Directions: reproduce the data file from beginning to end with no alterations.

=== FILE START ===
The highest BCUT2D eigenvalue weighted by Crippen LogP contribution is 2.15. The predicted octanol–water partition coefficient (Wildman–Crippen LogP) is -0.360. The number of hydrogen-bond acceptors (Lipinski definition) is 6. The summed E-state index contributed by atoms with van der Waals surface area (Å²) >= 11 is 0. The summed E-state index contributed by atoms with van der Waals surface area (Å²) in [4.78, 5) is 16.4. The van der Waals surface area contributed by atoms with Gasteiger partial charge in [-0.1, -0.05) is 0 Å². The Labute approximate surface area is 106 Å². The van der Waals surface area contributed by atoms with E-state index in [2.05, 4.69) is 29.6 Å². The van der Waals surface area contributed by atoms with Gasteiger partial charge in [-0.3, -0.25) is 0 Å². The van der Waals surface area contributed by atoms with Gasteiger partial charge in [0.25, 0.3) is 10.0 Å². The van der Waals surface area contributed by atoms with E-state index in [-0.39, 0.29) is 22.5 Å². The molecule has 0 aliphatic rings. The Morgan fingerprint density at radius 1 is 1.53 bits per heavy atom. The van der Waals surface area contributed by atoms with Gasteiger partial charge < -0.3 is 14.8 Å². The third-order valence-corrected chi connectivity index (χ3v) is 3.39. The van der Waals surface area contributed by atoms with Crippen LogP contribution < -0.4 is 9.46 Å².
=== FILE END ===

The highest BCUT2D eigenvalue weighted by Crippen LogP contribution is 2.15. The predicted octanol–water partition coefficient (Wildman–Crippen LogP) is -0.360. The number of hydrogen-bond acceptors (Lipinski definition) is 6. The summed E-state index contributed by atoms with van der Waals surface area (Å²) >= 11 is 0. The summed E-state index contributed by atoms with van der Waals surface area (Å²) in [4.78, 5) is 16.4. The van der Waals surface area contributed by atoms with Gasteiger partial charge in [-0.1, -0.05) is 0 Å². The Labute approximate surface area is 106 Å². The van der Waals surface area contributed by atoms with E-state index in [2.05, 4.69) is 29.6 Å². The van der Waals surface area contributed by atoms with Gasteiger partial charge in [-0.3, -0.25) is 0 Å². The van der Waals surface area contributed by atoms with Gasteiger partial charge in [0.25, 0.3) is 10.0 Å². The van der Waals surface area contributed by atoms with E-state index in [-0.39, 0.29) is 22.5 Å². The molecule has 0 aliphatic rings. The Morgan fingerprint density at radius 1 is 1.53 bits per heavy atom. The van der Waals surface area contributed by atoms with Gasteiger partial charge < -0.3 is 14.8 Å². The third-order valence-corrected chi connectivity index (χ3v) is 3.39. The van der Waals surface area contributed by atoms with Crippen LogP contribution < -0.4 is 9.46 Å².